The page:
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1 Commission. Three members shall be appointed from among 2 representatives of employees; three members shall be ap3 pointed from among representatives of employers, one of 4 whom shall be a representative of insurers; and three mem5 bers shall be representatives of the general public, one of 6 whom shall be a representative of State governments. The 7 Secretary shall designate one of the public members to serve 8 as Chairman or Chairwoman. Five members of the Commis9 sion shall constitute a quorum. The terms of office of the 10 members of the Commission shall be three years, except that 11 of the members first appointed, three members shall be 12 appointed for a term of one year, three members shall be 13 appointed for a term of two years, three members shall be 14 appointed for a term of three years.
(b) The Commission shall
(1) monitor the progress of the State in making improvements in their workers' compensation laws and
in meeting the standards provided in section 4;
(2) monitor the administration of the workers'
20 compensation programs in the States;
(3) provide technical and other assistance to the
Secretary in improving the implementation of this law
and the administration of the workers' compensation program, including recommendations to the Secretary
1 of administrative or legislative action necessary to im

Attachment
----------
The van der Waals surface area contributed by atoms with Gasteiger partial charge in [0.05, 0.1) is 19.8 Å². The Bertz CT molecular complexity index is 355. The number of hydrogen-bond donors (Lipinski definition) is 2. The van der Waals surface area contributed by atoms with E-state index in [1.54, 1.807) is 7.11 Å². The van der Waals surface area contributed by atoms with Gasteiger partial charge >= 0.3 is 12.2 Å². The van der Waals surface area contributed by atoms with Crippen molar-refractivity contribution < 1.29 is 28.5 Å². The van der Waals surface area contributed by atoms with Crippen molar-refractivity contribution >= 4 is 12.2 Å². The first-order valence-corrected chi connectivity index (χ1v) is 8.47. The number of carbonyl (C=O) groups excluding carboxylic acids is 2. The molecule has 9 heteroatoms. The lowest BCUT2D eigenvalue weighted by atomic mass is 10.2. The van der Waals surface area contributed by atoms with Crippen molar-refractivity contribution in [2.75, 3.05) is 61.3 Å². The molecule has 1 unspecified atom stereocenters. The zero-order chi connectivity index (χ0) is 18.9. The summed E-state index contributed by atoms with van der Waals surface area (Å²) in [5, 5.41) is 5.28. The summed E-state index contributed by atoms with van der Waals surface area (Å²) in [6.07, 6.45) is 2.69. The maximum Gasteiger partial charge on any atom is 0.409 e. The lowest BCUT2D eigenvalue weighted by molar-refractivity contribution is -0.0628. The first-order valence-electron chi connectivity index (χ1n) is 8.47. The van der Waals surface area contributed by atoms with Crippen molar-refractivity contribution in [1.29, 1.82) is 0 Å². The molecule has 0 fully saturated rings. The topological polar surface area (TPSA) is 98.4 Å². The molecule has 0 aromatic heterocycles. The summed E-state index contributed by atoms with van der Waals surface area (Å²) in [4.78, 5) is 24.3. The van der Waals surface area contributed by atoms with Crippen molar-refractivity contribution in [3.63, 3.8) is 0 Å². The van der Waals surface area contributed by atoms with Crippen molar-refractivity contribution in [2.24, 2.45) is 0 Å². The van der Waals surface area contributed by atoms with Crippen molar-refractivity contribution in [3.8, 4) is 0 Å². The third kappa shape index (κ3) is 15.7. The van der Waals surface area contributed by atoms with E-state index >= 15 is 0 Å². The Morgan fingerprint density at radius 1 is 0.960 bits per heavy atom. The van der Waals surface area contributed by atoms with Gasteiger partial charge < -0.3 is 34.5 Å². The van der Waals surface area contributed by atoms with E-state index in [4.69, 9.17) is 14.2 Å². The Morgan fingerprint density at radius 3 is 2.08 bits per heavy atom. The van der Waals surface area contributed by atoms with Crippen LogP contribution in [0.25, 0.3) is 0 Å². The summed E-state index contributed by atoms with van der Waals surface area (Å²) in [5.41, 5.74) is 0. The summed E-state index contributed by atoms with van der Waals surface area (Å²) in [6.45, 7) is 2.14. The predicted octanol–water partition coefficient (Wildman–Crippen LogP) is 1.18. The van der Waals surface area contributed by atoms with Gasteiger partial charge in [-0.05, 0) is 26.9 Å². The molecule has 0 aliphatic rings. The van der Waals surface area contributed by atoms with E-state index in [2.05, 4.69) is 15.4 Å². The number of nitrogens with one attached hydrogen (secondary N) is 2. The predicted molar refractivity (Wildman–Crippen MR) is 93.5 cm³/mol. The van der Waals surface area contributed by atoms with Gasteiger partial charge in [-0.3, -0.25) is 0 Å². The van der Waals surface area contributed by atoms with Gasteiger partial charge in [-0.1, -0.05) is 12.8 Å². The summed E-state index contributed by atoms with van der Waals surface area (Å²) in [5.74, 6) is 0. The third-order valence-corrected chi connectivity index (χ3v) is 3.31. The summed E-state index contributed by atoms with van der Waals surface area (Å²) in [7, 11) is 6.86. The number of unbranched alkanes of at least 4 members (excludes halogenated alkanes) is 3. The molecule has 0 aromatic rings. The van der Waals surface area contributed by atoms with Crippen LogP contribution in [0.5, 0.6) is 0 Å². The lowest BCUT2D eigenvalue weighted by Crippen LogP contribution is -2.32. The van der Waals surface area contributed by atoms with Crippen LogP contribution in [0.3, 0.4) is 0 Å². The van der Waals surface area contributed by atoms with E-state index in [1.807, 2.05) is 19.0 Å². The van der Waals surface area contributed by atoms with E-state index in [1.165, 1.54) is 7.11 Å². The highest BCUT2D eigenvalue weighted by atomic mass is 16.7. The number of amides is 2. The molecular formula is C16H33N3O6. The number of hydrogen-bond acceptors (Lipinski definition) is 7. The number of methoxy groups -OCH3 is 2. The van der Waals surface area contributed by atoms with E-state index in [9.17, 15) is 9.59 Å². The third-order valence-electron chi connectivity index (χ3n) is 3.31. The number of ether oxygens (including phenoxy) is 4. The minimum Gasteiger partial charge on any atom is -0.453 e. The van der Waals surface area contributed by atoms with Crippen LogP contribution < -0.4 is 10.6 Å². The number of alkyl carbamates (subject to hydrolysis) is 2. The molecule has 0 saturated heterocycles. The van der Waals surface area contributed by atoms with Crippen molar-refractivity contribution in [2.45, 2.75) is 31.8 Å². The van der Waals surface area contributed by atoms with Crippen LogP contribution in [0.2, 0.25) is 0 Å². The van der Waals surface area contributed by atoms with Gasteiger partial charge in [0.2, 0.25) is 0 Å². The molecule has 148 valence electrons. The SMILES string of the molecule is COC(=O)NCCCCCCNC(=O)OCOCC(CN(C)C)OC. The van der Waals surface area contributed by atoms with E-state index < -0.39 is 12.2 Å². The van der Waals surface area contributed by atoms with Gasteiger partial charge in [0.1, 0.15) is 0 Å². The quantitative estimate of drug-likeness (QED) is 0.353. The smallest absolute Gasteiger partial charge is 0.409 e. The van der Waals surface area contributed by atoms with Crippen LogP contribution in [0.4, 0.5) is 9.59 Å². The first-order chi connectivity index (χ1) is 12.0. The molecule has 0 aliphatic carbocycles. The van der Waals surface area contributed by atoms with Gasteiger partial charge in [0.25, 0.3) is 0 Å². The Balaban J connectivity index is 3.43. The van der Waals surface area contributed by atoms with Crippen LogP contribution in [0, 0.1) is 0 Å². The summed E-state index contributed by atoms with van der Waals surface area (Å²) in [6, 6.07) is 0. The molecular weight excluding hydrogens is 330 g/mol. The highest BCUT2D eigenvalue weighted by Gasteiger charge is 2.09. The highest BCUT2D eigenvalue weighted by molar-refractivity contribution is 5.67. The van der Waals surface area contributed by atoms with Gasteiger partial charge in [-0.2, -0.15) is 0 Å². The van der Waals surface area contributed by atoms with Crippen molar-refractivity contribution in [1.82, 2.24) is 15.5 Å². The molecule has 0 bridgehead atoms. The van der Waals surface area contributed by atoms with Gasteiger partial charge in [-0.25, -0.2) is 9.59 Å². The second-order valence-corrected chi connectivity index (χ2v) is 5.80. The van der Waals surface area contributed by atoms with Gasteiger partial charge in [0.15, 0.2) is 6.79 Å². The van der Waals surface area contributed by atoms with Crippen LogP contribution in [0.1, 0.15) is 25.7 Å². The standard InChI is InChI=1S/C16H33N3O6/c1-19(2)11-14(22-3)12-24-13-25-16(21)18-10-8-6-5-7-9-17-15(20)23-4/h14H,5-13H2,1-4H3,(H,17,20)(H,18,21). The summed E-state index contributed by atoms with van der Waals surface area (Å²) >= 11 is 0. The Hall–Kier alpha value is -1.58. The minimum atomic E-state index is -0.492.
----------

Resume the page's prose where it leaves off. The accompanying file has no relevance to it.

prove workers' compensation programs.
(c)(1) The Commission or any authorized subcommittee
4 or members thereof, may, for the purpose of carrying out the 5 provisions of this Act, hold such hearings, take such testi6 mony, and sit and act at such times and places as the Com7 mission deems advisable. Any members authorized by the 8 Commission may administer oaths or affirmations to wit9 nesses appearing before the Commission or any subcommit10 tee or members thereof.
(2) Each department, agency, and instrumentality of the 12 executive branch of the Government, including any independ 13 ent agency, is authorized to furnish to the Commission, upon 14 request made by the Chairman or Chairwoman, such infor15 mation and assistance as the Commission deems necessary to 16 carry out its function under this section.
(d) Subject to such rules and regulations as may be 18 adopted by the Commission, the Chairman or Chairwoman 19 shall have the power to appoint and fix the compensation of 20 an executive director, and such additional staff personnel as 21 is deemed necessary, without regard to the provisions of title 22 5, United States Code, governing appointments in the com23 petitive service, and without regard to the provisions of chap24 ter 51 and subchapter III of chapter 53 of such title relating 25 to classification and General Schedule pay rates, but at rates
1 not in excess of the maximum rate for GS-18 of the General
2 Schedule under section 5332 of such title, and procure tem
porary and intermittent services to the same extent as is 4 authorized by section 3109 of title 5, United States Code. 5 The Commission is authorized to enter into contracts with 6 Federal or State agencies, private firms, institutions, and in7 dividuals for the conduct of surveys, the preparation of re8 ports, and other activities necessary to the discharge of its 9 duties.
10 (e) Members of the Commission shall receive compensa11 tion for each day they are engaged in the performance of 12 their duties as members of the Commission at the daily rate 13 prescribed for GS-18 under section 5332 of title 5, United 14 States Code, and shall be entitled to reimbursement for 15 travel, subsistence, and other necessary expenses incurred by 16 them in the performance of their duties as members of the 17 Commission.